Great Modern architects are notorious for making houses that are difficult to live in. So now that the exhibition "The Architecture of R.M. Schindler," which opened last weekend at the Museum of Contemporary Art, finally places the Austrian-born architect among the great designers of the last century, it's worth asking: What's it like to make a home in a Schindler house?
My husband, Marco Cenzatti, an architect and urban planner, and I casually began our involvement with the work of Schindler in 1983. As an architectural historian, I was vaguely familiar with Schindler, who made his career in Los Angeles from late 1920 until his death in 1953, through Esther McCoy's classic 1960 book "Five California Architects." I had even, years earlier, visited his best known building--the Lovell beach house in Newport Beach.
One day, wandering through the Hollywood Hills, architectural guidebook in hand, I followed a set of steps up a steep hill to the "DeKeyser Duplex," built in 1935. By chance, I encountered the owner, Sharon DeKeyser, a beautiful woman who I later discovered was then in her 80s, and asked for a tour. When she mentioned that the lower half of the house would soon be for rent, I jumped at the chance, attracted as much by a notably low rent as by the opportunity to experience Schindler's work first hand. The DeKeysers, Dutch immigrants who sold classical sheet music from a tiny store on Hollywood Boulevard, were typical Schindler clients--bohemian, involved with Modern art and radical politics, but far from wealthy.
Sharon, widowed when we met, explained that she and her husband had hired the architect on the recommendation of Harriet Freeman, who lived at the top of the same hill in a house designed by Frank Lloyd Wright. The DeKeysers, who lived in the spacious two-bedroom upstairs portion of the Schindler duplex, had always had tenants living in their small, downstairs three-room apartment, and I just happened to come by at the right time.
Like all of Schindler's houses, the duplex was designed for a unique site, this one so steep as to be almost unbuildable. The house is accessible only by climbing 80 stairs from the street below, or descending a steep, precarious path from behind the Freeman house above. First, we lived downstairs, then, when Sharon moved to New Mexico to be close to her daughter and the man she later married, she left the house in our care because she believed that we both loved and understood it. We moved to the upstairs unit, leaving some of her possessions downstairs, and gradually came to occupy the whole house. Finally, in 1990, we bought it. But that's jumping ahead.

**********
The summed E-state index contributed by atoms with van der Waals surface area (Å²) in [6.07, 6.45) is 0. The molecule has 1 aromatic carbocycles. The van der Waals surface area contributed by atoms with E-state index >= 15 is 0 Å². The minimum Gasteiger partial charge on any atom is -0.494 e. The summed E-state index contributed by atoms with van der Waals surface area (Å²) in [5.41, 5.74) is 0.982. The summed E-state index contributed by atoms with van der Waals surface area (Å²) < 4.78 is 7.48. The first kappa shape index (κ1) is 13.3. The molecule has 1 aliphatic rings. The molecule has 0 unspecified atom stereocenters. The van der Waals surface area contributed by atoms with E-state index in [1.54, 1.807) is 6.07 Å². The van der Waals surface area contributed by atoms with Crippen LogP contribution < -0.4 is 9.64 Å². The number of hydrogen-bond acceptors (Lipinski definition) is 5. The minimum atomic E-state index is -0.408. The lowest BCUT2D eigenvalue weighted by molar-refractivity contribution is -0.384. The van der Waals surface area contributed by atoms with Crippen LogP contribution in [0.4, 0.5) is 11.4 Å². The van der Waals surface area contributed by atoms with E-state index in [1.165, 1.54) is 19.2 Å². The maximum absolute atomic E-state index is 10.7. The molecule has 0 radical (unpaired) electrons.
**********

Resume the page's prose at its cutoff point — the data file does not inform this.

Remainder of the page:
Occasionally, we thought of abandoning the house because of its many quirks, for a more normal way of life. Living in a work of art is both exhilarating and a burden. Living there was about more than just real estate; it involved accepting a sacred trust. We stayed until last August, when teaching opportunities at Harvard made it impossible not to go. But like Sharon, who left only with reluctance, we are for the moment too attached to the house to sell it.
When Sharon decided she could finally let go of the house, nothing about the transaction followed the usual rules of L.A. real estate. Not wanting to take advantage of her friendship and good will, we offered to pay more than her asking price. Understanding her attachment, we extended an invitation to her to stay at the house whenever she wanted. At some point I understood that we hadn't chosen the house, the house had chosen us.
From the day we moved in, we started to restore the house to its original condition. A little information gathering quickly turned into full-scale research trips to the Schindler archive at UC Santa Barbara. As we understood and appreciated more about Schindler and the house, the task of restoring it became more and more daunting. Normal maintenance turned into a full-blown obsession. Any apparently innocuous repair could easily become a thorny problem of architectural restoration. We pored over Schindler's blueprints (two very sketchy sheets), trying to understand his intentions. Since many of our friends were architects, historians or preservationists, this usually turned into a collective exercise focused on the question: What would Schindler have done?
When our lower balcony disintegrated, it took us three years to arrive at an acceptable replacement strategy and then another year to build it. After finally acknowledging that Schindler's original design was flawed--both in his choice of materials and in the construction of the deck--we replaced it with a visibly different contemporary metal structure that could not be confused with the original.